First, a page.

In both of these diversity cases, after a detailed consideration of their facts, the Supreme Court held that there was no showing that the required jurisdictional amount of $3,000 was involved and remanded the cases to the District Court to dismiss for lack of jurisdiction. No mention is made of reopening the records for additional testimony.However, this Court is not persuaded that these cases are precedent for the proposition that a federal trial court cannot do so. Rather it appears that the Supreme Court was satisfied that on their faces these cases lacked the requisite jurisdictional amount and directed their dismissal accordingly. In any event, our Court of Appeals recently remanded a case to the trial court for further testimony on the question of jurisdictional amount. Kaufman v. Liberty Mutual Insurance Co., 3 Cir., 1957, 245 F.2d 918. In that case the parties stipulated during the trial that the amount in controversy potentially exceeded the jurisdictional minimum. While it is true that there was no such stipulation in the instant matter, the Court does not feel that this is a sufficiently material distinction. Even if it werw far more uncertain of its authority to reopen the record than it now is, this Court could hardly presume to resolve an alleged conflict between the Supreme Court and Court of Appeals.

 At argument on these motions, plaintiff expressed her willingness to offer testimony as to her citizenship. The Court has decided to let the record stand as it is. In passing, it should be noted that this Court has no doubt that plaintiff can easily prove her New Jersey citizenship, as indeed she surely could and would have done had defendant at the trial challenged the Court's jurisdiction on this ground.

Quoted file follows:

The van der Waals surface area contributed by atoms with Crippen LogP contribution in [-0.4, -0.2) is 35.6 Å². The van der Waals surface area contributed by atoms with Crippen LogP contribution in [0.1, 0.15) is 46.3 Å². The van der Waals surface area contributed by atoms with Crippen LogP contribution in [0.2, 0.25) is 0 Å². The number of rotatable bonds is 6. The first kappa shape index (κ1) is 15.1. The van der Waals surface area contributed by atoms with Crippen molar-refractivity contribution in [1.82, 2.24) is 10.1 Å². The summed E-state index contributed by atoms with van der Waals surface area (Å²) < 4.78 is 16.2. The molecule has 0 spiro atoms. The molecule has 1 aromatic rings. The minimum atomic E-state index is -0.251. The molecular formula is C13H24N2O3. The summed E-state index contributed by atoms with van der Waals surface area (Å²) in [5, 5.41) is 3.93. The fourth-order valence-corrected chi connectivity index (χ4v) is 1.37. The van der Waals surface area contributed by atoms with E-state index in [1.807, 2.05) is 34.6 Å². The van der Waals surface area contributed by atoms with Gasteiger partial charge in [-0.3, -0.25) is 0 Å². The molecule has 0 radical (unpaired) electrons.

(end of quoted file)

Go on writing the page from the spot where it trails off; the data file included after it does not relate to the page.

The second attack on this Court's jurisdiction is admittedly frontal. Defendant asserts, no doubt accurately, that the record plaintiff was appointed guardian of the minor plaintiff's estate for the principal purpose of obtaining the diversity of citizenship between the parties requisite to bring the minor plaintiff's action into this Court. Defendant further contends that the citizenship of the ward and not the guardian controls for purposes of diversity jurisdiction, citing Kaufmann Estate, Orph. Ct. of Philadelphia, 1954, 87 Pa.Dist. & Co.R. 401, and Provident Trust Company of Philadelphia Case, 1943, 346 Pa. 37, 39-40, 29 A.2d 524, 527, for the rule that

 "* * * a guardian, unlike a trustee, does not take legal title to the property of the beneficiary, but acts merely as a custodian or manager, subject to the direction of the court which appoints him; the ward, not the guardian, is the owner of the property. * * *"

 It would follow from this declaration of Pennsylvania law, defendant asserts, that the minor plaintiff and not the guardian is the real party in interest.

 Defendant concludes his argument as follows:

 "We respectfully submit that there is no earthly reason for the appointment of a guardian to bring an action in the federal courts where the parents, who have the legal duty to support the child and arrange for his or her medical care and treatment following an injury, are readily available to bring an action in the child's name.

 "At a time when the federal courts are already overburdened with a flood of undisposed cases, we question the wisdom of further opening the door to a flood of additional suits which were never intended to have been permitted to be brought in our federal court system."